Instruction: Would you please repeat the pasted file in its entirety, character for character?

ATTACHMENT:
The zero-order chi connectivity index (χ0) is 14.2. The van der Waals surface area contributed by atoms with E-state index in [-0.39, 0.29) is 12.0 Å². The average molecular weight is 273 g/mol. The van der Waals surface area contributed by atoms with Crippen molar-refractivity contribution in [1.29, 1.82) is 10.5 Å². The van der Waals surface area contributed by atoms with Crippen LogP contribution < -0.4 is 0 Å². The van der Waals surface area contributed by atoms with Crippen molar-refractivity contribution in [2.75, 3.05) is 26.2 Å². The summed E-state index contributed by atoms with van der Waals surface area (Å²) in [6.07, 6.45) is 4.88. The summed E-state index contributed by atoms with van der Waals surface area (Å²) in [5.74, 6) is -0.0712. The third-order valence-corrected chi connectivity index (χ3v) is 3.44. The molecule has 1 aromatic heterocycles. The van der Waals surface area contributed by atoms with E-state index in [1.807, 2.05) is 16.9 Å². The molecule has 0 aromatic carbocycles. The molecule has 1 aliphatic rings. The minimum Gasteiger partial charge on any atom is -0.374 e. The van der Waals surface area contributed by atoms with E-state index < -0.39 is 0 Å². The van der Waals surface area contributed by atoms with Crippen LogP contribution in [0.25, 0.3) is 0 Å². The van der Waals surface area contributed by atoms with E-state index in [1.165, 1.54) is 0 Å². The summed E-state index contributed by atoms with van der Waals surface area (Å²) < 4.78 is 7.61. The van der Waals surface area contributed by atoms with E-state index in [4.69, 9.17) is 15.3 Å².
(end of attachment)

The zero-order chi connectivity index (χ0) is 14.2. The van der Waals surface area contributed by atoms with E-state index in [-0.39, 0.29) is 12.0 Å². The average molecular weight is 273 g/mol. The van der Waals surface area contributed by atoms with Crippen molar-refractivity contribution in [1.29, 1.82) is 10.5 Å². The van der Waals surface area contributed by atoms with Crippen LogP contribution < -0.4 is 0 Å². The van der Waals surface area contributed by atoms with Crippen molar-refractivity contribution in [2.75, 3.05) is 26.2 Å². The summed E-state index contributed by atoms with van der Waals surface area (Å²) in [6.07, 6.45) is 4.88. The summed E-state index contributed by atoms with van der Waals surface area (Å²) in [5.74, 6) is -0.0712. The third-order valence-corrected chi connectivity index (χ3v) is 3.44. The molecule has 1 aromatic heterocycles. The van der Waals surface area contributed by atoms with E-state index in [1.807, 2.05) is 16.9 Å². The molecule has 0 aromatic carbocycles. The molecule has 1 aliphatic rings. The minimum Gasteiger partial charge on any atom is -0.374 e. The van der Waals surface area contributed by atoms with E-state index < -0.39 is 0 Å². The van der Waals surface area contributed by atoms with Crippen LogP contribution in [0.25, 0.3) is 0 Å². The van der Waals surface area contributed by atoms with E-state index in [1.165, 1.54) is 0 Å². The summed E-state index contributed by atoms with van der Waals surface area (Å²) < 4.78 is 7.61. The van der Waals surface area contributed by atoms with E-state index in [4.69, 9.17) is 15.3 Å².